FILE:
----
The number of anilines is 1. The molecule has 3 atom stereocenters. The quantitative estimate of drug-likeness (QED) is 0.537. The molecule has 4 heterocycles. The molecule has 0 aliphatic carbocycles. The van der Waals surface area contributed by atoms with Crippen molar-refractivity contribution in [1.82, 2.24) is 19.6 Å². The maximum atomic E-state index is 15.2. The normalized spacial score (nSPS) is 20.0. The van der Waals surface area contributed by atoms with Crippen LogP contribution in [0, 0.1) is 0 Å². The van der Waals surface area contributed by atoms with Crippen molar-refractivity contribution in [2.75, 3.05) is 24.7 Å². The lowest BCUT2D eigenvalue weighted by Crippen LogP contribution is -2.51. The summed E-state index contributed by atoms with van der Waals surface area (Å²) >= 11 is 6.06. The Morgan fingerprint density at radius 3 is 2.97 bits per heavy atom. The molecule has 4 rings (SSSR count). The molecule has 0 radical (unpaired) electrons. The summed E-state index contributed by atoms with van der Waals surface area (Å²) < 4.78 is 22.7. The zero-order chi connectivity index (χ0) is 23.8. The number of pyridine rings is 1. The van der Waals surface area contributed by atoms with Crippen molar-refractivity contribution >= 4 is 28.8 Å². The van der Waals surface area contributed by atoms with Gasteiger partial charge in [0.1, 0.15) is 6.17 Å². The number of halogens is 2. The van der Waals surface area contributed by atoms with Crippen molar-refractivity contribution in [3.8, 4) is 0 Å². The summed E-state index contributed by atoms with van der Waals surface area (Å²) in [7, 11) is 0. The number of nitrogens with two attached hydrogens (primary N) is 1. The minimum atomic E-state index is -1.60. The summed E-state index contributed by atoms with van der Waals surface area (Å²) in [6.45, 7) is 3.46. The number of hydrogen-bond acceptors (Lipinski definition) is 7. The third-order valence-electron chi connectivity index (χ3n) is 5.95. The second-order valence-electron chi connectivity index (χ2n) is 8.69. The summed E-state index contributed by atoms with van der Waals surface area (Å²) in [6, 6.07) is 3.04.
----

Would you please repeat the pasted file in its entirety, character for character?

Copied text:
The number of anilines is 1. The molecule has 3 atom stereocenters. The quantitative estimate of drug-likeness (QED) is 0.537. The molecule has 4 heterocycles. The molecule has 0 aliphatic carbocycles. The van der Waals surface area contributed by atoms with Crippen molar-refractivity contribution in [1.82, 2.24) is 19.6 Å². The maximum atomic E-state index is 15.2. The normalized spacial score (nSPS) is 20.0. The van der Waals surface area contributed by atoms with Crippen LogP contribution in [0, 0.1) is 0 Å². The van der Waals surface area contributed by atoms with Crippen molar-refractivity contribution in [2.75, 3.05) is 24.7 Å². The lowest BCUT2D eigenvalue weighted by Crippen LogP contribution is -2.51. The summed E-state index contributed by atoms with van der Waals surface area (Å²) >= 11 is 6.06. The Morgan fingerprint density at radius 3 is 2.97 bits per heavy atom. The molecule has 4 rings (SSSR count). The molecule has 0 radical (unpaired) electrons. The summed E-state index contributed by atoms with van der Waals surface area (Å²) < 4.78 is 22.7. The zero-order chi connectivity index (χ0) is 23.8. The number of pyridine rings is 1. The van der Waals surface area contributed by atoms with Crippen molar-refractivity contribution >= 4 is 28.8 Å². The van der Waals surface area contributed by atoms with Gasteiger partial charge in [0.1, 0.15) is 6.17 Å². The number of halogens is 2. The van der Waals surface area contributed by atoms with Crippen molar-refractivity contribution in [3.8, 4) is 0 Å². The summed E-state index contributed by atoms with van der Waals surface area (Å²) in [7, 11) is 0. The number of nitrogens with two attached hydrogens (primary N) is 1. The minimum atomic E-state index is -1.60. The summed E-state index contributed by atoms with van der Waals surface area (Å²) in [6.45, 7) is 3.46. The number of hydrogen-bond acceptors (Lipinski definition) is 7. The third-order valence-electron chi connectivity index (χ3n) is 5.95. The second-order valence-electron chi connectivity index (χ2n) is 8.69. The summed E-state index contributed by atoms with van der Waals surface area (Å²) in [6, 6.07) is 3.04.